The tour is a week of events up and down the length of Britain, travelling by train, armed with a powerpoint thing on a usb data stick, some pens and missionary zeal ( though not of the same order as Donald Macleod's) I'm hoping to add my voice to the rising clamour regarding the urgent need for us to do something to reduce our carbon output. I'm fighting a rearguard action by attempting to engage as many children as I possibly can in the course of a week, in the hope that they will go back home and pester their loving parents into taking action.

Meanwhile, the rest of the world appears to have taken their eye off the ball entirely - obsessing about money, mortgages and the identity of the next new and sparkly leader to replace the older models who have failed us. Deckchairs? Titanic, anyone?

Thursday, September 25, 2008

Hotel du Cac

I'm in downtown Newton Stewart in a somewhat unprepossessing Nameless Hotel* ( big sign outside beside the dumpster in the litter-strewn car-park telling all and sundry that the Nameless is under new management - doesn't that just make your heart sink?) and as I checked in, I noticed a sheet of laminated A4 stuck to the reception desk ( probably with the effluvia of guests gone by) bearing the fateful words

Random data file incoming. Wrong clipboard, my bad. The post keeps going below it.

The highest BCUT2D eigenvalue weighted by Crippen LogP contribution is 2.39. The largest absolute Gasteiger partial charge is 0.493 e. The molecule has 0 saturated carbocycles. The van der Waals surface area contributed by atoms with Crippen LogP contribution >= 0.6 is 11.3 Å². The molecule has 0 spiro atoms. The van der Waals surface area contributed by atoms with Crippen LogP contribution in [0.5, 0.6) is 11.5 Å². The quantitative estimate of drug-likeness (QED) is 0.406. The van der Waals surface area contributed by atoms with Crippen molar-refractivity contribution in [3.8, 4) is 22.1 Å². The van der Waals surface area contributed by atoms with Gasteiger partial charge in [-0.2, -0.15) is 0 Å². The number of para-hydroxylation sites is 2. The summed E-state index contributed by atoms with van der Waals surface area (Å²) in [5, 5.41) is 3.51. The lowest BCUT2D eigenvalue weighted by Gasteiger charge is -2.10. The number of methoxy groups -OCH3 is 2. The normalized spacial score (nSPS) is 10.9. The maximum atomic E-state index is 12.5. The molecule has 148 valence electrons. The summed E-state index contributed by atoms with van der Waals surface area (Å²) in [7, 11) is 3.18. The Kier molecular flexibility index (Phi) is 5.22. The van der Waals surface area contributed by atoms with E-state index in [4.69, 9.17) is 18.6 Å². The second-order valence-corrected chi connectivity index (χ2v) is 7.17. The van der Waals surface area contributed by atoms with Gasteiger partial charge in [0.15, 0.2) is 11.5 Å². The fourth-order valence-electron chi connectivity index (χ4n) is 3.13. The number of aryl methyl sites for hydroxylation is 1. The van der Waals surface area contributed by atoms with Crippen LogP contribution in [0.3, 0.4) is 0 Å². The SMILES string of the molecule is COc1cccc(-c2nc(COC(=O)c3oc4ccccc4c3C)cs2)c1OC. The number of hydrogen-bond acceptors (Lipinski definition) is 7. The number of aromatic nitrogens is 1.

Binky and Charlene invite you and your colleagues to celebrate our Grand Opening Night. Dress informal. Party starts at 9.00 p.m.

That, my dears, is tomorrow night. Tomorrow brings two events each with 250 children, followed by the firework opening of the Wigtown Book Festival, followed by what I fervently hoped was dinner and an early night before getting up on Saturday morning to do another event in a tent and then driving 189 miles back home.

Instead...Oh. My. God. The part of me that is forever teenage wishes I'd bought my fiddle and had the cojones to drink several large shots and then join in with the Nameless Opening Party, and another part of me ( the crusty old fart) envisages a night of stomping downstairs in my PJs to demand a little bit of consideration for those of us blah de blah de blah zzzz.